Francis I. Njilié Yap
ENA Presence Manager
framework of Ethno-Net Africa (ENA) - a project of the Management of Social
Transformations Programme (MOST)
of the United Nations Educational, Scientific and Cultural Organization
(UNESCO) a seminar was held from 18-21 March 2002 in Yaounde - Cameroon
on "New Information and Communication Technologies (ICT's) and their
use in training and co-operation in scientific research". Jointly
organized by the "International Centre for Applied Social Science
Research and Training" (ICASSRT), UNESCO and the "Laboratoire
d'Informatique pour la Mécanique et les Sciences de l'Ingénieur"
(LIMSI) of the "Centre national de la recherche scientifique"
(CNRS), France, the seminar brought together twelve of participants from
five African countries (Benin, Cameroon, Congo-Brazzaville, Côte
d'Ivoire, Nigeria) and France.
In his introductory statement, the UNESCO representative Mr Halward Plinkert
portrayed UNESCO's strategic objective to enhance access to more diverse
information sources and thus to facilitate comparable international scientific
research in order to enhance learning opportunities through access to
diversified contents and delivery systems and to strengthen capacities
for scientific research, information sharing, and to promote the use of
ICTs for capacity building. In the framework of this objective, UNESCO/MOST
contracted the research team of Prof. Turner to develop a software: the
"Information Support System" (ISS).
The ISS permanently scans online news agencies, newspapers and an extendable
list of other Internet information sources such as the observatories of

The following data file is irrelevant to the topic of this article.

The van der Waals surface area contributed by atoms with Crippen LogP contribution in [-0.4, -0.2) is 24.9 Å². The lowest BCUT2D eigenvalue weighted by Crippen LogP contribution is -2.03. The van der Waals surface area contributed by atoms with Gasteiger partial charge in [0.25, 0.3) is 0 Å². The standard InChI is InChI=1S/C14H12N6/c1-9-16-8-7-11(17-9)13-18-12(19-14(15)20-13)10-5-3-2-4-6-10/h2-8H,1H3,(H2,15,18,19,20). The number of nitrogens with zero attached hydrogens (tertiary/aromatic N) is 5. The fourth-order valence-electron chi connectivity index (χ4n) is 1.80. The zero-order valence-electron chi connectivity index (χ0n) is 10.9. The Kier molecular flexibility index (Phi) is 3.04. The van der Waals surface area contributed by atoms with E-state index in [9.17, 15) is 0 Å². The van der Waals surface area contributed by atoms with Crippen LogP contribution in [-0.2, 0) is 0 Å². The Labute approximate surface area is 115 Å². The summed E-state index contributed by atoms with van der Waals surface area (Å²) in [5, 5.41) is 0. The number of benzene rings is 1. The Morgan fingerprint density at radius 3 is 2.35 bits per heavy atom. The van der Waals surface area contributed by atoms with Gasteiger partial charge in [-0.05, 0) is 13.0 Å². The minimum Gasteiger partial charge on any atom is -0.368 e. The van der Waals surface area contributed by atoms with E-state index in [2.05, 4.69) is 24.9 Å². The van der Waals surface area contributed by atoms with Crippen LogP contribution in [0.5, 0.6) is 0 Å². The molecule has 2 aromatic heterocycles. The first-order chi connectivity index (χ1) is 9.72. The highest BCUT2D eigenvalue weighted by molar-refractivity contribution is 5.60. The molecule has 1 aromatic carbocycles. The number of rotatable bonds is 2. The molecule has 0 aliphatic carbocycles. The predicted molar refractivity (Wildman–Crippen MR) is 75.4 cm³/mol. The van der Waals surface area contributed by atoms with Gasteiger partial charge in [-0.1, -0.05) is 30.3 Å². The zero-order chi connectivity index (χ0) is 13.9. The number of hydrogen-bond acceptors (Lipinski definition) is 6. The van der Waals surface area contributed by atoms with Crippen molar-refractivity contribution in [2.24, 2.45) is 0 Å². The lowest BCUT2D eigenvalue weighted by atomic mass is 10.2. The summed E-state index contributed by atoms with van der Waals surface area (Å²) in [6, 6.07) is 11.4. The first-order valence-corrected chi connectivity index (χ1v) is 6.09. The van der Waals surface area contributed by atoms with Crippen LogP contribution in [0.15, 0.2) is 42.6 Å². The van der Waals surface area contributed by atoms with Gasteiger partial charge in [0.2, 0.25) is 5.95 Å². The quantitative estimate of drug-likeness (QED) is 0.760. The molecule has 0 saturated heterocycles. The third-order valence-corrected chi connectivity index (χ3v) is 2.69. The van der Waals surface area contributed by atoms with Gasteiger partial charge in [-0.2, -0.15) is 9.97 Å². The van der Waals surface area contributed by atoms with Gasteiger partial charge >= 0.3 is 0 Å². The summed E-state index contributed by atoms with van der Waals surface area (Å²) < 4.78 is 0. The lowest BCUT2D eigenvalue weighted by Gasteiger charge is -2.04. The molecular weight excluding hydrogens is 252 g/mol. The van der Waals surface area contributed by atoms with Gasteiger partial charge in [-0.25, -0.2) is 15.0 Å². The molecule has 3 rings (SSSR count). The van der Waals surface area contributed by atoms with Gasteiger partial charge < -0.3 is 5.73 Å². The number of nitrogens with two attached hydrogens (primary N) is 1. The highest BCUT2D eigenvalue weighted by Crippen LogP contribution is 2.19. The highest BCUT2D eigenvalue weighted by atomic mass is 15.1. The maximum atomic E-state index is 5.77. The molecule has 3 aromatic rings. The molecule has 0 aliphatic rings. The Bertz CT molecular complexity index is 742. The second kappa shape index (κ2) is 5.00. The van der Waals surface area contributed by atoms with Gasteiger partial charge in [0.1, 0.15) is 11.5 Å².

Amnesty International and Human Rights Watch. It regroups information
from those sources with the use of a "natural language analysis"
in text format. The added value of this software in comparison to existing
Internet search-engines is first, the control of the information sources,
second, a natural language analysis of the articles, recognising related
issues monitored by other researchers, and third, the feature that all
articles can be commented on by the users of the ISS. Those comments are
stored together with the articles in a newly established database, accessible
through the recently decentralised website of the
Ethno-Net Africa Project. Mr Plinkert suggested that this tool should
be evaluated in the light of the following question: "What are the
possibilities and the limitations of a software application for international
scientific co-operation; In how far can it contribute to the necessary
improvements concerning the mandate of Ethno-Net Africa and can it help
to refocus its activities on policy relevant social science research;
Is it a useful application to meet the demands of the members of the Ethno-Net
Africa to improve their still insufficient access to the Internet based
information sources, and their limitations to co-operate internationally
and hence the relatively low efficiency regarding the creation of new,
policy relevant knowledge. However, the members of the Workshop did not